24 February 2016
CECHR Annual Symposium, University of Dundee

Harrison’s first public appearance following the start of The Glasgow Effect, was this Skype presentation to the Annual Symposium of the Centre for Environmental Change & Human Resilience at the University of Dundee, where she has been employed as a lecturer since 2013.

Internationalisation in Higher Education?
Think Global, Act Local!

Does the 2015 Paris Agreement on climate change – to attempt to limit global temperature increase to 1.5°C – not require universities to radically rethink their strategies; using ‘sustainability’ rather than ‘internationalisation’ as a guiding principle?

Universities should be leading the way towards meeting this goal. Instead of ‘following the money’ within a dysfunctional system, they should become role models for sustainable thinking; taking a much smarter, more realistic view of ‘the future’.

This is a future where immigration laws are only likely to tighten and where travel limitations aimed at carbon reduction may need to come into force.

Real long-term thinking should be focussed on finding a truly sustainable financial model within a university’s locale. Not only would this reduce our carbon emissions, but it would also help increase meaningful engagement with local communities, sharing knowledge and making us all more resilient to the many problems that we are likely to face.

Transcription

Ellie Harrison: Hello everyone, can you hear me OK?

Great! Well thank you so much for coming to this session and I’m really sorry that I’m not there in person, but the reasons for that will become evident as I speak.

So, my name’s Ellie Harrison and I’m an artist and a Lecturer in Contemporary Art Practices at Duncan of Jordanstone College of Art. And a lot of the work I’ve made over the last six years has been a response to the challenges we are facing and the challenges that we are likely to face over the course of the next century as a result of climate change.

So, for me, it is the role of the artist, not to be an ‘expert’ in any one thing, but to have an interest and knowledge of many different fields, so that they are able to stand back and see the ‘bigger picture’ of what is really going on. And to observe and attempt to address the massive contradictions that I think emerge in our society, through a lack of joined-up or long-term thinking. And I also believe that it’s the role of the artist to take the lifestyle decisions that might not be possible for anyone in a less privileged position.

So, I’m not in Dundee right now, as I’m working on a ‘research project’ called The Glasgow Effect, which you might have heard of, some of you. It caused quite a controversy when it launched at the start of the year. But the central premise of the project is that I’m not going to travel outside Glasgow for a whole year, and, more than that, as a little extra challenge, I am also trying not to go in a vehicle at all. And I’ve succeeded so far.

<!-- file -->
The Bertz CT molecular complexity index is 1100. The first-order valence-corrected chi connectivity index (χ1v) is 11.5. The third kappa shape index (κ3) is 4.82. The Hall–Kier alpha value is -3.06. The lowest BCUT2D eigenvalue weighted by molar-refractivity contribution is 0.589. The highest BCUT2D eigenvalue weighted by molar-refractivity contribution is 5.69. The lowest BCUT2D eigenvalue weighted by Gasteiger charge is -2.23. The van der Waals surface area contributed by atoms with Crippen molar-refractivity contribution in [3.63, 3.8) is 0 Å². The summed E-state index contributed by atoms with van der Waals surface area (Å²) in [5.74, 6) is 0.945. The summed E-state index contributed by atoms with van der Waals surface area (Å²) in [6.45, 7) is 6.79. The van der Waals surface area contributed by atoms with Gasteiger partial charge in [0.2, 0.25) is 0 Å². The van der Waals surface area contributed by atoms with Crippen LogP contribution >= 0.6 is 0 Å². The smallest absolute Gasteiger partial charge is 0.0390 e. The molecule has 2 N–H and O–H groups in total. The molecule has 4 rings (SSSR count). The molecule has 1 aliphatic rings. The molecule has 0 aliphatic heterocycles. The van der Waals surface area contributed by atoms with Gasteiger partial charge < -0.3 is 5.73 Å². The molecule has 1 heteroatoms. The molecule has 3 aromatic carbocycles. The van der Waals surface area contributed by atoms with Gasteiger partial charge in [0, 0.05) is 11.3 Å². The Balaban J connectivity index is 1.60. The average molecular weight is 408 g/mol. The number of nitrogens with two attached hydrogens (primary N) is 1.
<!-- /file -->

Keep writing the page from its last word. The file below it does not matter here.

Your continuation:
So, this project is an attempt to address the compromises that were present in my own lifestyle and to see what happens when I actually try to live my values and to practice what I preach, and the impact that that has on other aspects of my life. So, as you might have heard, The Glasgow Effect came out of a research grant application to Creative Scotland with a working title of Think Global, Act Local! And in that application I describe the project as an:

“…essential critique of the ‘internationalisation’ agenda that permeates various levels of public policy and funding, which [I think] is the antithesis of what needs to be done to [actually] address climate change. [Because] in this ‘internationalised’ world, a circle of ‘global elites’ (particularly artworld professionals and academics) operate as though they are above the moral imperative to reduce our carbon emissions, believing it is ‘OK’ for them to travel because what they do and say is so important.”

And, nowhere is this more evident than in our own university’s Internationalisation Strategy, which has been our guiding force from 2012 to 2017. And the central ambitions of this Strategy are to ‘Take Dundee to the World’ which really is all about power. And to ‘Bring the World to Dundee’, which let’s just face it is all about bringing in the money.

And we all know that it is the shameless pursuit of these two things over the last 350-odd years – both power and money – that has led us into the mess we are in now, where we have record levels of C02 in the atmosphere and a century of dangerous climate change ahead of us.

So, I wanna ask you today, after 2017, what our next strategy will be? And given the outcomes of last year’s Paris Agreement on climate change, which as we all know is to attempt to limit global temperature increase to 1.5°C, should we not be thinking seriously about using ‘sustainability’ – environmental and financial – as our guiding principle?

Because if there’s to be any hope for our species meeting the ambitious target set in Paris, then surely our universities that should be leading the way. And instead of ‘following the money’ within a dysfunctional system which we obviously currently are, we should become role models for sustainable thinking; by taking a much smarter, more realistic view of ‘the future’ towards which we are actually heading.

Because this is a future, whether we like it or not, where immigration laws are only likely to tighten and where travel limitations aimed at carbon reduction may need to come into force. So, real long-term thinking should be focussed on finding a truly sustainable financial model within a university’s locale.

Not only would this reduce our carbon emissions, but it would also help increase meaningful engagement with local communities, sharing knowledge and making us all more resilient to the many problems that we are likely to face.